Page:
So how exactly does it work? The ECS seems to have two main components that interact with each other to exert its effects:
While scientists are still trying to understand the specific mechanisms by which the ECS modulates each of these different effects, it has to do with the fact that the ECS modulates neurotransmission (i.e., nerve signaling), according to integrative medicine physician Robert Rountree, M.D.
The endocannabinoid system 101.
Phytocannabinoids can influence the ECS in two ways, Rountree explains. “They either activate the receptors directly,” essentially acting like endocannabinoids themselves or “they block the enzymes that normally break down endocannabinoids,” which supports the production and preservation of the body’s own endocannabinoids.
Also known as the “master regulatory system,” the ECS is a cellular-level communication network responsible for maintaining homeostasis across all the body’s organs and physiological functions. “There is not a human experience the ECS does not affect, from fertility and conception to moderating pain, mood, mental health, learning, sleep, and appetite as we grow and mature, to modulating brain health as we age,” says Jessica Knox, M.D., MPH, co-founder of the American Cannabinoid Clinics and a preventive medicine physician. “The activity of the ECS is extremely complex, and we still have a lot to learn, but nevertheless, it provides a new framework with which to understand human health and wellness.”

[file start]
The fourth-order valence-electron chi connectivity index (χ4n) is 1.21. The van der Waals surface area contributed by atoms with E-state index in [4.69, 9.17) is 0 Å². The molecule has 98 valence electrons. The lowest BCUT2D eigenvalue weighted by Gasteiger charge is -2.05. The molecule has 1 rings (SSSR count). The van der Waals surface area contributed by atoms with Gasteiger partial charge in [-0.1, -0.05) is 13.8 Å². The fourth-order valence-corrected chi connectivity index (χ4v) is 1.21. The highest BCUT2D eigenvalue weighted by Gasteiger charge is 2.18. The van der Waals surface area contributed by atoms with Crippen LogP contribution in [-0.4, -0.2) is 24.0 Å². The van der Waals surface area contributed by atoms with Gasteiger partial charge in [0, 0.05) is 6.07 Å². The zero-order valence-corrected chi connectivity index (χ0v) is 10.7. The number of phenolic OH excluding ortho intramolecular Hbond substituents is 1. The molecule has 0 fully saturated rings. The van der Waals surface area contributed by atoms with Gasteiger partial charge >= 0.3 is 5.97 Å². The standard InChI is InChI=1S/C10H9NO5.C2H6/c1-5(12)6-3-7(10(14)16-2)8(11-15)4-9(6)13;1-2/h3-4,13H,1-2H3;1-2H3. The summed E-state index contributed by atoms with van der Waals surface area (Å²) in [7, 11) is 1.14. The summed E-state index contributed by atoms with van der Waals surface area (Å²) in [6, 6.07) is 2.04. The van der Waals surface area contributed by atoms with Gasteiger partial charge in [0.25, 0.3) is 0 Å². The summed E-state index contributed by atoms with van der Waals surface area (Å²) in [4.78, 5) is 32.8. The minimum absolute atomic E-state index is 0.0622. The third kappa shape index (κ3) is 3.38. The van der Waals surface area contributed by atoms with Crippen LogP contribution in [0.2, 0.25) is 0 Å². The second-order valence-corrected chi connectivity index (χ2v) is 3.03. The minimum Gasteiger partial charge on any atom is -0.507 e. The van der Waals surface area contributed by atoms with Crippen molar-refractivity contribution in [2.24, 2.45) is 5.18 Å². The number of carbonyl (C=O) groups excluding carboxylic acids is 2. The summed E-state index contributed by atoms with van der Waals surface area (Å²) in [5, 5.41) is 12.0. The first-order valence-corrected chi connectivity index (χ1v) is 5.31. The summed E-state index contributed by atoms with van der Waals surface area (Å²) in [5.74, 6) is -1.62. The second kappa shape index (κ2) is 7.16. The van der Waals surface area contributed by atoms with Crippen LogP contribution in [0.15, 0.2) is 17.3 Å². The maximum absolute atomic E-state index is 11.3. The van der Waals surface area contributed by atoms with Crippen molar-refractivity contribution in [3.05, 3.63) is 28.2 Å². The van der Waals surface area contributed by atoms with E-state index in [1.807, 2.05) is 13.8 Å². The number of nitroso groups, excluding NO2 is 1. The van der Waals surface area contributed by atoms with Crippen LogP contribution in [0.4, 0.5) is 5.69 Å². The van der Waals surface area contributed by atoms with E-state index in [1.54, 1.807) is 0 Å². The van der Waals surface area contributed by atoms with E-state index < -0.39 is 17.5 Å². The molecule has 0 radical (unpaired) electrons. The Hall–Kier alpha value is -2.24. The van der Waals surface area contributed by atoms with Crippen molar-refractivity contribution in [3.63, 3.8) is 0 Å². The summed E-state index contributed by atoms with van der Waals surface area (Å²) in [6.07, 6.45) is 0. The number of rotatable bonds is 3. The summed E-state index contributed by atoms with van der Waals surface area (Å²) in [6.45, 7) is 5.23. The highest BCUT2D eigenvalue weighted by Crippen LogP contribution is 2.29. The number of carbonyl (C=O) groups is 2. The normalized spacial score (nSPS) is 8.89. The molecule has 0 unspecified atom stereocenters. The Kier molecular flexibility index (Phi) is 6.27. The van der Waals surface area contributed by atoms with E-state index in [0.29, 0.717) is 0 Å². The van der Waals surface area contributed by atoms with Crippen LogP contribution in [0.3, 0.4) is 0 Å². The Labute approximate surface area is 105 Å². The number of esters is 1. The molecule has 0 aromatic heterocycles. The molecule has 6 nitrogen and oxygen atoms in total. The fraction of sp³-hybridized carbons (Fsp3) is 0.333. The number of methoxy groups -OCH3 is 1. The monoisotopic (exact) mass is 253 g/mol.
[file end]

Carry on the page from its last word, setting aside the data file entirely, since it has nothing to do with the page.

But don’t confuse a full-spectrum hemp oil supplement with a product containing isolated CBD extract, which neither Rountree nor Knox recommend. “A full-spectrum product is always preferred because it will most closely represent the phytochemical composition of the source plant,” says Knox.
Read more about the legality of hemp oil here.
Cannabinoid Receptor 1 (CB1) is associated with various effects:
Hemp, which is made up of the stalk and seeds of the cannabis plant, must contain less than 0.3% THC to be considered a legal product .
Endocannabinoid System FAQs
Cannabidiol (CBD) is a type of phytocannabinoid. Scientists have identified as many as 90 phytocannabinoids.
PUFAs are precursors and homeostatic regulators of endocannabinoids, lipid signaling molecules of the ECS that bind cannabinoid receptors like CB2. Thus, PUFAs represent a key step in maintaining the health of the ECS . Studies have shown that dietary supplementation with fish and/or fish oil containing DHA and EPA promotes specific modulation of the CB2 receptor.
These effects are due to CB1’s activation by tetrahydrocannabinol (THC). Cannabinoid receptors in the brain are mostly expressed as CB1. CB1 is also found in adipocytes (fat cells), hepatocytes (liver cells), and musculoskeletal tissues.
The ECS is responsible for basic homeostatic roles: